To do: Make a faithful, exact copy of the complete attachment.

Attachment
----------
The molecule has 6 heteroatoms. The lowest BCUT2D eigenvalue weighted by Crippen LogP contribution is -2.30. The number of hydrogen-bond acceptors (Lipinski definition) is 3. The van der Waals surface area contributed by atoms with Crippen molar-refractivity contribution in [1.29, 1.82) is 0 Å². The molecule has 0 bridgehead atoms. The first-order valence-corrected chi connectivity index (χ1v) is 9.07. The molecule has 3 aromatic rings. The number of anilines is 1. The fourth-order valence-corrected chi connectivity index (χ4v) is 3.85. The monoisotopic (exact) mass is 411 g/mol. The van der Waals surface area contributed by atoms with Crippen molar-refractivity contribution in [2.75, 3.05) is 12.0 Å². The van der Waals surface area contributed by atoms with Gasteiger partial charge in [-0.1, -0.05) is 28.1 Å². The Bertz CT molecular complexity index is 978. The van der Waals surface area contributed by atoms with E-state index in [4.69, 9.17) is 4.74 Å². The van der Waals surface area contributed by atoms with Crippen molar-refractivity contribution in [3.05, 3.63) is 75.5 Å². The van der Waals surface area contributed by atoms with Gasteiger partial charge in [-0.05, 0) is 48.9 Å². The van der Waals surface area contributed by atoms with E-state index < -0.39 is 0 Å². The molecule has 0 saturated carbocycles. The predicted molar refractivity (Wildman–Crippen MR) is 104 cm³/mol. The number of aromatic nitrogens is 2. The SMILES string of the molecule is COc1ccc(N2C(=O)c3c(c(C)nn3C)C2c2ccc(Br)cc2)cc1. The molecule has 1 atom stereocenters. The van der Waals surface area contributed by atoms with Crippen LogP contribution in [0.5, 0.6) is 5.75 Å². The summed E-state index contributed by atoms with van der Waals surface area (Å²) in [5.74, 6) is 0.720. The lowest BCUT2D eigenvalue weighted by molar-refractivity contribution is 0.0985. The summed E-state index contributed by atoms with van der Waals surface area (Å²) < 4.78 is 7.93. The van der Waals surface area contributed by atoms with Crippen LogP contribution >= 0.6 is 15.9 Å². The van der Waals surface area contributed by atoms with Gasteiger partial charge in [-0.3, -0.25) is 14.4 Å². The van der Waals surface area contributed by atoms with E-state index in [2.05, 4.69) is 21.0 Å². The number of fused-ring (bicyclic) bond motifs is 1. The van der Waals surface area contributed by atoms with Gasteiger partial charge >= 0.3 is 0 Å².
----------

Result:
The molecule has 6 heteroatoms. The lowest BCUT2D eigenvalue weighted by Crippen LogP contribution is -2.30. The number of hydrogen-bond acceptors (Lipinski definition) is 3. The van der Waals surface area contributed by atoms with Crippen molar-refractivity contribution in [1.29, 1.82) is 0 Å². The molecule has 0 bridgehead atoms. The first-order valence-corrected chi connectivity index (χ1v) is 9.07. The molecule has 3 aromatic rings. The number of anilines is 1. The fourth-order valence-corrected chi connectivity index (χ4v) is 3.85. The monoisotopic (exact) mass is 411 g/mol. The van der Waals surface area contributed by atoms with Crippen molar-refractivity contribution in [2.75, 3.05) is 12.0 Å². The van der Waals surface area contributed by atoms with Gasteiger partial charge in [-0.1, -0.05) is 28.1 Å². The Bertz CT molecular complexity index is 978. The van der Waals surface area contributed by atoms with E-state index in [4.69, 9.17) is 4.74 Å². The van der Waals surface area contributed by atoms with Crippen molar-refractivity contribution in [3.05, 3.63) is 75.5 Å². The van der Waals surface area contributed by atoms with Gasteiger partial charge in [-0.05, 0) is 48.9 Å². The van der Waals surface area contributed by atoms with E-state index < -0.39 is 0 Å². The molecule has 0 saturated carbocycles. The predicted molar refractivity (Wildman–Crippen MR) is 104 cm³/mol. The number of aromatic nitrogens is 2. The SMILES string of the molecule is COc1ccc(N2C(=O)c3c(c(C)nn3C)C2c2ccc(Br)cc2)cc1. The molecule has 1 atom stereocenters. The van der Waals surface area contributed by atoms with Crippen LogP contribution in [0.5, 0.6) is 5.75 Å². The summed E-state index contributed by atoms with van der Waals surface area (Å²) in [5.74, 6) is 0.720. The lowest BCUT2D eigenvalue weighted by molar-refractivity contribution is 0.0985. The summed E-state index contributed by atoms with van der Waals surface area (Å²) < 4.78 is 7.93. The van der Waals surface area contributed by atoms with Crippen LogP contribution >= 0.6 is 15.9 Å². The van der Waals surface area contributed by atoms with Gasteiger partial charge in [-0.3, -0.25) is 14.4 Å². The van der Waals surface area contributed by atoms with E-state index in [2.05, 4.69) is 21.0 Å². The number of fused-ring (bicyclic) bond motifs is 1. The van der Waals surface area contributed by atoms with Gasteiger partial charge >= 0.3 is 0 Å².